Tuesday, September 18, 2001

Remember 9-11-01

Aloha Air
cancels 25% of
its flights

The airline says it will cut 37
of its interisland flights next week
due to a 'financial crisis'

Hawaiian says it is assessing the
effects of last week's events

By Rod Antone

ALOHA AIRLINES announced it will cut 37 of its daily interisland flights next week because of a lack of air travel and heightened security costs due to last week's terrorist attacks.

Aloha officials said the situation caused a 25 percent to 30 percent drop in interisland air traffic, leaving them in a state of "financial crisis."

"The situation is critical and we can only hope it does not worsen," said company president and Chief Executive Officer Glenn R. Zander.

The reduction in flights will also be followed by a reduction in staff through furloughs. Aloha Airlines employs about 3,000 people in Hawaii and on the mainland.

As of yesterday, airline officials said the exact number of cuts to be made is not known.

"We've been discussing the furlough situation with union leaders," said Aloha spokesman Stu Glauberman. "It includes pilots, flight attendants and airport personnel.

"We are still reviewing personnel requirements for reduced schedule and we will be notifying employees throughout the company this week."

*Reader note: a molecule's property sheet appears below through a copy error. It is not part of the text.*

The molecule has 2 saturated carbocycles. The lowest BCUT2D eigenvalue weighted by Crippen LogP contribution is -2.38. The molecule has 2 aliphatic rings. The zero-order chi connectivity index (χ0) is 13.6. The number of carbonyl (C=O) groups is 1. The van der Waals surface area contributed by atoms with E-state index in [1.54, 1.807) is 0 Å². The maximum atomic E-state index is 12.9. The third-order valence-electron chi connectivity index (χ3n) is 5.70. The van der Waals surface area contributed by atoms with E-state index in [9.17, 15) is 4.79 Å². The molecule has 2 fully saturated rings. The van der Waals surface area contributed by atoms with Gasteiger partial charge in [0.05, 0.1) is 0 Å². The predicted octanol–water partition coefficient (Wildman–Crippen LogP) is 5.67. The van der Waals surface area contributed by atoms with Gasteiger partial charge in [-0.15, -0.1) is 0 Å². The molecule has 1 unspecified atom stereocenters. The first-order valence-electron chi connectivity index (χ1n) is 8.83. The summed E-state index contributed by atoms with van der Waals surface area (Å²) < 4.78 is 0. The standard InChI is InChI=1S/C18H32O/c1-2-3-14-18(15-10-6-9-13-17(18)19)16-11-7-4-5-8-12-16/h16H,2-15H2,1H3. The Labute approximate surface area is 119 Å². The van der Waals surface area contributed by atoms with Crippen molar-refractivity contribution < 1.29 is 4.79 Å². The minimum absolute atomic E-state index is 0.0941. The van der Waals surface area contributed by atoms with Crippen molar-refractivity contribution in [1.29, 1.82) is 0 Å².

Glauberman said a schedule of exactly which flights are being canceled is not yet available, though he says it will affect all islands. Aloha currently offers 150 interisland flights daily but is expected to drop to 113 daily flights by Monday.

In some cases, interisland flights between certain islands will be canceled altogether.

Aloha Airlines flights between Maui and the Big Island will be discontinued. Aloha's sister airline, Island Air, will instead provide service on 37-seat DASH-8 aircraft on the Kapalua-Kona and Kapalua-Hilo routes.

"We have no choice but to suspend them as they are our least economically viable service," Glauberman said. "All airlines are looking for ways to cut costs to stay alive.

"We hope to restore service and staffing as it becomes possible."

Aloha's competitor, Hawaiian Airlines, is also expected to make changes to deal with the lack of air travel.

As of early today, company officials said they had nothing to announce yet.

"We're still assessing last week's effects," said Hawaiian Airlines spokesman Keoni Wagner. "But two and a half, close to three days of no revenue generation but full expenses is a dangerous condition to be in."

Chief executive officers from both Aloha and Hawaiian met with Gov. Ben Cayetano yesterday to discuss getting financial support from the federal government along with some sort of relief from federal anti-trust laws.

Federal law currently prohibits airlines from discussing things such as fares and flight schedules with each other.

Some airline industry officials feel that if Hawaiian and Aloha are allowed to openly talk to each other, it would better coordinate air traffic, allowing both airlines to spend their resources more efficiently.

Aloha will operate Boeing 737-200 ETOPS flight service to Central Pacific destinations and continue daytime freighter and overnight Boeing 737-200QC flights for cargo business.

Despite the air-travel crisis, Aloha will continue its mainland flights to Oakland, Orange County and Las Vegas.

"Hawaii is our home and we are committed to doing all we can to promote tourism to Hawaii and help our state's economy," Zander said.

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